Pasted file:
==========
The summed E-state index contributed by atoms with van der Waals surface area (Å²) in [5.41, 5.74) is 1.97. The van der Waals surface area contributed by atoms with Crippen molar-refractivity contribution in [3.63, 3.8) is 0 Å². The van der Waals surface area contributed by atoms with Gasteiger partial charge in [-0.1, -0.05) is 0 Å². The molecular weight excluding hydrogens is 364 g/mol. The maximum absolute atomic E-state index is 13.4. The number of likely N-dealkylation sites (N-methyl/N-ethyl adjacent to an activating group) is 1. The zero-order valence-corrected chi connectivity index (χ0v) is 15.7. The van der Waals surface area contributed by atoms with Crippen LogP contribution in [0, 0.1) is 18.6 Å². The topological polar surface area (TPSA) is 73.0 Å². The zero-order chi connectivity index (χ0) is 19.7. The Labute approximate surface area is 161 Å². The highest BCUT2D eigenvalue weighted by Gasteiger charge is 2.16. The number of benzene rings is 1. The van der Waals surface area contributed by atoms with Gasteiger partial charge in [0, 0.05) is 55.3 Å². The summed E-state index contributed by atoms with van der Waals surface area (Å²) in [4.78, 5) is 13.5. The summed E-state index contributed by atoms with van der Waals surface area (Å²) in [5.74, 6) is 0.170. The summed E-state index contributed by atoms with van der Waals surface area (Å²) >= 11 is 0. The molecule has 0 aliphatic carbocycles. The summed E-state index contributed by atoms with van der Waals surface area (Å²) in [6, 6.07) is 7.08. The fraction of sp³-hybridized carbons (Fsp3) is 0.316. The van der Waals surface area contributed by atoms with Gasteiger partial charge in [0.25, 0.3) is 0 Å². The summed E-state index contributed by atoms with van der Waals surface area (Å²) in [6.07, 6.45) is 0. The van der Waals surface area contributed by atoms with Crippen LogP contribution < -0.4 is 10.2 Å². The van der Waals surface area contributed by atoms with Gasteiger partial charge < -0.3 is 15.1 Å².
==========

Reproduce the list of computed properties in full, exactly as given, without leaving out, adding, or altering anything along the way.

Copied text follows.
The summed E-state index contributed by atoms with van der Waals surface area (Å²) in [5.41, 5.74) is 1.97. The van der Waals surface area contributed by atoms with Crippen molar-refractivity contribution in [3.63, 3.8) is 0 Å². The van der Waals surface area contributed by atoms with Gasteiger partial charge in [-0.1, -0.05) is 0 Å². The molecular weight excluding hydrogens is 364 g/mol. The maximum absolute atomic E-state index is 13.4. The number of likely N-dealkylation sites (N-methyl/N-ethyl adjacent to an activating group) is 1. The zero-order valence-corrected chi connectivity index (χ0v) is 15.7. The van der Waals surface area contributed by atoms with Crippen LogP contribution in [0, 0.1) is 18.6 Å². The topological polar surface area (TPSA) is 73.0 Å². The zero-order chi connectivity index (χ0) is 19.7. The Labute approximate surface area is 161 Å². The highest BCUT2D eigenvalue weighted by Gasteiger charge is 2.16. The number of benzene rings is 1. The van der Waals surface area contributed by atoms with Gasteiger partial charge in [0, 0.05) is 55.3 Å². The summed E-state index contributed by atoms with van der Waals surface area (Å²) in [4.78, 5) is 13.5. The summed E-state index contributed by atoms with van der Waals surface area (Å²) in [5.74, 6) is 0.170. The summed E-state index contributed by atoms with van der Waals surface area (Å²) >= 11 is 0. The molecule has 0 aliphatic carbocycles. The summed E-state index contributed by atoms with van der Waals surface area (Å²) in [6, 6.07) is 7.08. The fraction of sp³-hybridized carbons (Fsp3) is 0.316. The van der Waals surface area contributed by atoms with Gasteiger partial charge in [0.25, 0.3) is 0 Å². The summed E-state index contributed by atoms with van der Waals surface area (Å²) in [6.07, 6.45) is 0. The van der Waals surface area contributed by atoms with Crippen LogP contribution < -0.4 is 10.2 Å². The van der Waals surface area contributed by atoms with Gasteiger partial charge < -0.3 is 15.1 Å².